OPEX Big Dawgs and CCP Coach Coach Sam Smith is clear about his goals: To “have a podium finisher at the CrossFit Games,” “to maintain 100-plus clients,” and to develop an educational course for athletes and coaches that has “its roots in the psychological aspect of coaching, competing and being an athlete.”
Firass El Fateh, the owner of OPEX Abbotsford in British Columbia, has completely different career goals. He defines success based on his ability to build a strong community that can develop and support professional coaches.
Once again, Mischa Jemionek, the owner of OPEX North Scottsdale has an entirely different definition of success.
“Without being completely corny, I think success is the sum of small efforts, repeated consistently. No matter what the goal, self-discipline and consistency win every time,” she said.
Meanwhile, one of Jemionek’s coaches, Josie Harding, said that for her, success “is the ability to get clients to understand that each action they do daily should be done with intent. I also believe in teaching clients fitness isn’t their life, but supports their lives. (I) strive to make every client feel like someone is listening to them, cares about them, and wants to become part of their journey,” she said.
Why does this matter?
It serves to highlight a coach tip James FitzGerald recently shared on social media:
“When you understand that everyone sees this lived experience differently than you, as well as why they see it that way, then and only then are you really coaching.”
And before you’re able to do that for your clients—before you’re able to meet your clients where they’re at and really help them—you need to figure out your own intention as a coach, explained Smith, adding that most coaches don’t spend enough time digging into their purpose.
“It’s important to spend a lot of time figuring out what success means to you and what objective or subjective measures in your work will help foster a sense of success,” Smith said. “By doing so it can become a lot easier to create a roadmap towards those measures.”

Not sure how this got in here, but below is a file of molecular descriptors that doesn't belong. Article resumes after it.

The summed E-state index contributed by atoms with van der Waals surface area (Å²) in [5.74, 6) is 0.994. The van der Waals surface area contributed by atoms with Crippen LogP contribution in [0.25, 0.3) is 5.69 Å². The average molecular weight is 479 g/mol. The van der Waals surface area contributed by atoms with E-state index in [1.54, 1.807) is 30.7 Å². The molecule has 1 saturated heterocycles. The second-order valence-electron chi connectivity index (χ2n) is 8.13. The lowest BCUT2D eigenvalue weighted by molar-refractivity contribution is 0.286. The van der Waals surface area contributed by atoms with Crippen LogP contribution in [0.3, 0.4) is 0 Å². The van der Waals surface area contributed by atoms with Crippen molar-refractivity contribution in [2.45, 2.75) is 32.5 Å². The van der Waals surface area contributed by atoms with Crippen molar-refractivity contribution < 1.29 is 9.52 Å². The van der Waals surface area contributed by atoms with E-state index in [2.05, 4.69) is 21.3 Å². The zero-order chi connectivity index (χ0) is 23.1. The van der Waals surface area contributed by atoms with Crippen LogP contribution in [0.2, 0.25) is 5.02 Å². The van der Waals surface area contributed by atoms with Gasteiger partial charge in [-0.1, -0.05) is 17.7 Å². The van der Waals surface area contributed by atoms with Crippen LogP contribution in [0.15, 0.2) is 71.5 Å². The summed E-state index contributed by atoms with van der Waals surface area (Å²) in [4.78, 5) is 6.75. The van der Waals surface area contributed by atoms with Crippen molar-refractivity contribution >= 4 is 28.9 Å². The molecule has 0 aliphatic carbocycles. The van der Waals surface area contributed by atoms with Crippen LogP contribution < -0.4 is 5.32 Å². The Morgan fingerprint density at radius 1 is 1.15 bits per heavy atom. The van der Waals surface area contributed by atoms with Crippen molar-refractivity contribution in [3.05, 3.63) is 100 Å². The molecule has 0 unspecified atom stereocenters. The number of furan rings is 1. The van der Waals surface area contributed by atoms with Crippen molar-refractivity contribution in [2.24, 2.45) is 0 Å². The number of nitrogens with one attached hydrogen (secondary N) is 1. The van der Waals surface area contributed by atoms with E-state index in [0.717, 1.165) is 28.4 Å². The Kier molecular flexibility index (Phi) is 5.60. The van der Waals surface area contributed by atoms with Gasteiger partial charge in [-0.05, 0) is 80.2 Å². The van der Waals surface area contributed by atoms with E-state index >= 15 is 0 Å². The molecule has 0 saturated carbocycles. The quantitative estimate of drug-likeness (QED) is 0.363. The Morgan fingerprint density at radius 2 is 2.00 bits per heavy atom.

Most importantly, while the overarching goal of the OPEX Coaching Certificate Program (CCP) is to develop coaches who are better able to serve their clients, those who have gone through the course say it’s especially helpful for providing clarity in their own lives.
Michael Pilhofer is one of these coaches. He said CCP helped him figure out exactly what type of gym he wanted to operate, and what kind of clients he wanted to work with.
“I think that’s the biggest gift (FitzGerald) gave me: To really dig into what I wanted, the type of people I wanted to help and the type of facility I wanted to walk into. And the legacy I wanted to leave. (FitzGerald) helped change my vision and my values,” Pilhofer said.
Jonathan Stuart is another who credits OPEX’s emphasis on finding your intention with much of his success as a coach. It helped him realize he wanted to stop working with a gym full of clients who wanted to dabble and hit random, hard workouts. He wanted to work with educated clients who saw the value in a personalized, long-term approach to improve health and fitness.
Once armed with that knowledge, Stuart was able to—not just improve the quality of his own career and life—but also help his clients much more effectively.
“When the client’s intention is aligned with (their actions), the process is night and day. Before, the intention was misaligned. People would just come in for a good hard dose of fitness without a purpose,” he said.
Similarly, when Nicole Zapoli went through the CCP, she was also an OPEX client, which allowed her to get twice as much out of the course, she explained, as it helped her figure out her own intentions as a client and coach, which ultimately helped her become more effective at helping her clients do the same.
“I was getting remote coaching in my own life while I was taking the coaching course, so I was implementing all these new habits into my own life, and creating awareness about what I was doing on a daily basis. Going through this really made it easier for me to coach others,” she said.
Bottom line: Coaches who become crystal clear about their own intention and goals are better able to meet their clients where they’re at and deliver an individualized service capable of making a bigger and longer term difference in their clients lives. And it starts with the CCP, they say.
CCP Coach Dylan Staniec explained: “Other education out there just focuses on how to train people, not about why that person is walking through the door...I’ve learned a big part of it comes down to figuring out why your clients are really there, not just physically, but mentally and psychologically. You really need to understand them and their aspirations and their values.”
Bobby Scott, the owner of OPEX South Shore in Pembroke, Massachusetts agrees: Because of OPEX education, “my clients are better served for sure,” he said, adding that he’s now able to “dig a little deeper about their needs and wants, and that helps your relationship with them become stronger. They get so much more value from this.”
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